• Subject: Kill RPG, the AS/400 lives on (was Re: Midrange Computing is liquidating.)
  • From: Loyd Goodbar <lgoodbar@xxxxxxxxxxxxxx>
  • Date: Sat, 28 Jul 2001 21:35:16 -0500

This buys into the assumption that everyone who uses RPG is tied to green
screen apps.

Once you move into the client/server/N-tier architecture, this cannot be true.
Even today, with Joe Pluta's RPG revitalization, IBM's free CGIDEV2 library,
Brad Stone's e-RPG, data queues, and sockets, you now take RPG into the server

Here, you can't kill RPG just because it "happens" to run the vast majority of
green screen apps. As a matter of fact, you cannot penalize RPG whatsoever, as
long as you stay away from display files (this is where the CPFINT governor
kicks in, I believe - what were the results of that hypothesis?). Every
program needs to open, read, and write files. If the governor doesn't affect
data queues or socket connections, you should be safe using RPG for server

A solution would be to use a combination of e-RPG/CGIDEV2 for back-end
processing, and Joe's Java servlet revitalization to move to the N-tier
architecture. If done right, you could seamlessly migrate from green screen to
browser/java based without changing the application. (Side note: can an RPG
program make a CGI request without going through the browser, I am thinking
about a socket connection. It would need to "emulate" a HTTP connection, I
suppose. I know nothing about how to do it, just thinking out loud.)

I don't believe the linking of green screen apps and RPG is the right answer.
You might as well say the same thing about cobol, or even C when using
standard in/output. This is perception, not reality.

I don't know to classify this as a rant, observation, or even a real idea. I
just can't believe that killing RPG will make the AS/400 stronger, in light of
the above.


On Fri, 27 Jul 2001 21:36:44 -0700, John Rockwell <midson@earthlink.net>

>Here's a thought.  What if IBM thinks the only way the iSeries can survive is 
>getting rid of RPG?  The thinking would go something like this.
>   1. Customers are tied to their legacy applications by the programs they've
>grown accustomed to.
>   2. These legacy applications taint the iSeries when it's competing against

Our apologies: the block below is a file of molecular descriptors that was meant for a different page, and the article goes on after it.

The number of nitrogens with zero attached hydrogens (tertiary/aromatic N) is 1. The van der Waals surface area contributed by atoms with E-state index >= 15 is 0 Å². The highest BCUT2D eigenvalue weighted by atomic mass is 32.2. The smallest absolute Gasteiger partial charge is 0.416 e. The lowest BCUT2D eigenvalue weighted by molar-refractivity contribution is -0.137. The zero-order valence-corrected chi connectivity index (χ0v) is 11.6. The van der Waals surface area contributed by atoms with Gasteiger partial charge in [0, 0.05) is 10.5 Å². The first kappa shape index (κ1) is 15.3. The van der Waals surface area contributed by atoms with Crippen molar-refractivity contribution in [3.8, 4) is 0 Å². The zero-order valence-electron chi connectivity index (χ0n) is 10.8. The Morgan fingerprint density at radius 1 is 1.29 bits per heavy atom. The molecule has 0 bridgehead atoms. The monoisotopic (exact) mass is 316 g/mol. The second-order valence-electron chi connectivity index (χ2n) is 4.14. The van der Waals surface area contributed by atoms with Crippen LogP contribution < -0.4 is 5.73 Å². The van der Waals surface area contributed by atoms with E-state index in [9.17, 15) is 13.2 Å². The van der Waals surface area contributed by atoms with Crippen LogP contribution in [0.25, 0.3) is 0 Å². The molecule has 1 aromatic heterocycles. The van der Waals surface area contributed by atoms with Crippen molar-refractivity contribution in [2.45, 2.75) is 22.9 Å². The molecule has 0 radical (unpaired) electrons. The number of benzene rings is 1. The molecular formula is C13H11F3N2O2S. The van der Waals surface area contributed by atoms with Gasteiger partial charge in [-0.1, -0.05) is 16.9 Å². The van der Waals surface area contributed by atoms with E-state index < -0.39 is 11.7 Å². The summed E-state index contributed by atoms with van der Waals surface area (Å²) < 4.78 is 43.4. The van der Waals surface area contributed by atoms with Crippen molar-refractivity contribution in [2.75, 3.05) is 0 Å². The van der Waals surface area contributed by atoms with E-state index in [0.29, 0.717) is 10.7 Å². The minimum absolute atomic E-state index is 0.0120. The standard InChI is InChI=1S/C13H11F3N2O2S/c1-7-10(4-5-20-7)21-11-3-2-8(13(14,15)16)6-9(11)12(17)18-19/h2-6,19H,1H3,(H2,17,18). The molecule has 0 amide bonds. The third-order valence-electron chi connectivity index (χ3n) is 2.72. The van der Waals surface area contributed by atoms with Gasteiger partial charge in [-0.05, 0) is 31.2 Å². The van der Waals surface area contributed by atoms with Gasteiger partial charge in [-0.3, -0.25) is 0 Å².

>latest technologies because competitors dismiss
>       them as old green screen applications.
>   3. Most of these green screen applications are in RPG and a lot of the more
>valuable ones are interactive in nature.
>   4. Now what happens if we suddenly make a seemingly unrelated marketing
>change, breaking the pricing of the AS400 into
>       two separate features, batch and interactive, and then charge a fortune
>for the interactive segment.  And let's make it even
>       more interesting by tuning CFINT so it really does succeed as a governor
>when you move to versions 4.5.
>   5. How long will it take for RPG and the high price of the interactive 
>to be linked together, making new technologies
>       like Domino, JAVA, et al, more appealing because they conveniently run 
>batch as far as the AS400 is concerned (even
>       though this changes the definition of batch a bit)?  Thus through a 
>sleight of hand the argument changes from language
>       vs. language (with a company usually having to rely on its own in-house
>programmers judgment) to an argument simply
>       over dollars (with a company having more than enough accountants to 
>make a
>case against the legacy).
>Just thinking out loud of course.  It also makes me wonder about the 
>that you have to move to 4.5 (where the governor works very well) to get to an
>820 box.  Some weekend when no ones on the system I'm going to start a bunch of
>interactive jobs, set them to 0 priority, and see if they can give the 
>governor a
>run for its money.  (Of course I won't change the class priority value in case 
>have to re-IPL to get QINTER functioning again.)

"The killer doesn't see the world like everyone else."
"How does he see it?" "Differently." --Millennium
lgoodbar@ispchannel.com  ICQ#504581  http://lgoodbar2.pointclark.net/
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